WASHINGTON – The sweeping office of the Speaker of the House once housed the Library of Congress – more than 6,000 leather-bound tomes owned and beloved by Thomas Jefferson.
A Christmas Day fire in 1851 destroyed nearly two-thirds of them.
The House speaker then was southern Democrat Linn Boyd, who was critical in shepherding the passage of the 1850 Compromise that defused a showdown between slave states and free states and calmed sectional conflict for a decade.
Imagine anyone trying to craft a compromise in today’s political minefield. Right- and left-wingers, bloggers and cable news go apoplectic just over the use of the phrase, even though compromise is at the root of a functioning democracy.
When Ohio Republican congressman John Boehner became House speaker this year, the line out of Washington was that Republicans were back in power.
People do not understand that, when it comes to power in Washington, Republicans remain in the minority despite their historical gains in House seats in last year’s midterm election.
The 2011 budget agreement, while far from perfect, reflects Boehner’s relentless effort to promote job creation through reduced federal spending and reduced federal regulation of private-sector job-creators.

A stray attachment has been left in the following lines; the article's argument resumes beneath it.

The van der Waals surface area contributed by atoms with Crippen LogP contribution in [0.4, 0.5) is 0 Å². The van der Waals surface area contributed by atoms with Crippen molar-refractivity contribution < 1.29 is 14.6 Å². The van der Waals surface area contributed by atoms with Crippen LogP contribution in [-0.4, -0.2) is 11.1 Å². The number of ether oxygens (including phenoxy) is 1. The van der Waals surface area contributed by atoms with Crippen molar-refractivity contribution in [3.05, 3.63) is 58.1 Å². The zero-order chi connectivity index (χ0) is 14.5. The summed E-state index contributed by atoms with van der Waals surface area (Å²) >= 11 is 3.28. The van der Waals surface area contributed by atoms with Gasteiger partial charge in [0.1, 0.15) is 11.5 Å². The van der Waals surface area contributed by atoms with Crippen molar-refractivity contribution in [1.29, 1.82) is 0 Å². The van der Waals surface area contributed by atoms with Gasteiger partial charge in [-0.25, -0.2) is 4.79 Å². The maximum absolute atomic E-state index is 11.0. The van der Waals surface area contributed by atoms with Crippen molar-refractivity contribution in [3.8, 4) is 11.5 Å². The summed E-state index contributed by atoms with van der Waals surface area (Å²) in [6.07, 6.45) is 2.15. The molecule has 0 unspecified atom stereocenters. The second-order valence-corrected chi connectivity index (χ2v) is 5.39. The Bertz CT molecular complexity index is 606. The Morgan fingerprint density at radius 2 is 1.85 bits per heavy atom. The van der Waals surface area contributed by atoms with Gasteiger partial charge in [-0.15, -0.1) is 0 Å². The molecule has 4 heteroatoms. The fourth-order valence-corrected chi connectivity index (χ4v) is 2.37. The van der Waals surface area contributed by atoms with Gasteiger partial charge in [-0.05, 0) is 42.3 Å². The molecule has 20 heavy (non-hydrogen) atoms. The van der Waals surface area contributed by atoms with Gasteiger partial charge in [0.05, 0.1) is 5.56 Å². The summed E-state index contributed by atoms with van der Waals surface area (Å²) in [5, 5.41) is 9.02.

And, yes, it involved compromise.
“This is a testament to Boehner's leadership and interpersonal skills in keeping this difficult caucus situation in check,” said Keystone College political scientist Jeff Brauer. “The same could not be said of (Nancy) Pelosi, who had a comparable circumstance with ‘blue dog’ Democrats.”
As the previous House speaker, Pelosi, D-Calif., rarely if ever compromised with House Republicans; the Democrats’ majority was so large that GOP votes were not needed.
Pelosi did, however, arm-twist many House Democrats to vote her way on health care, financial regulation, the stimulus package and other legislation. Forced to vote for their party rather than for the will of their districts, most of those members who she arm-twisted lost their seats last year.
Most House speakers are impressive politicians, says presidential historian Dr. Lara Brown: “They have ascended the leadership ladder within their political party and the House chamber.”
They have bested a group of equals – for all House members represent the same number of Americans – by convincing their peers of their strategic vision and tactical competence.
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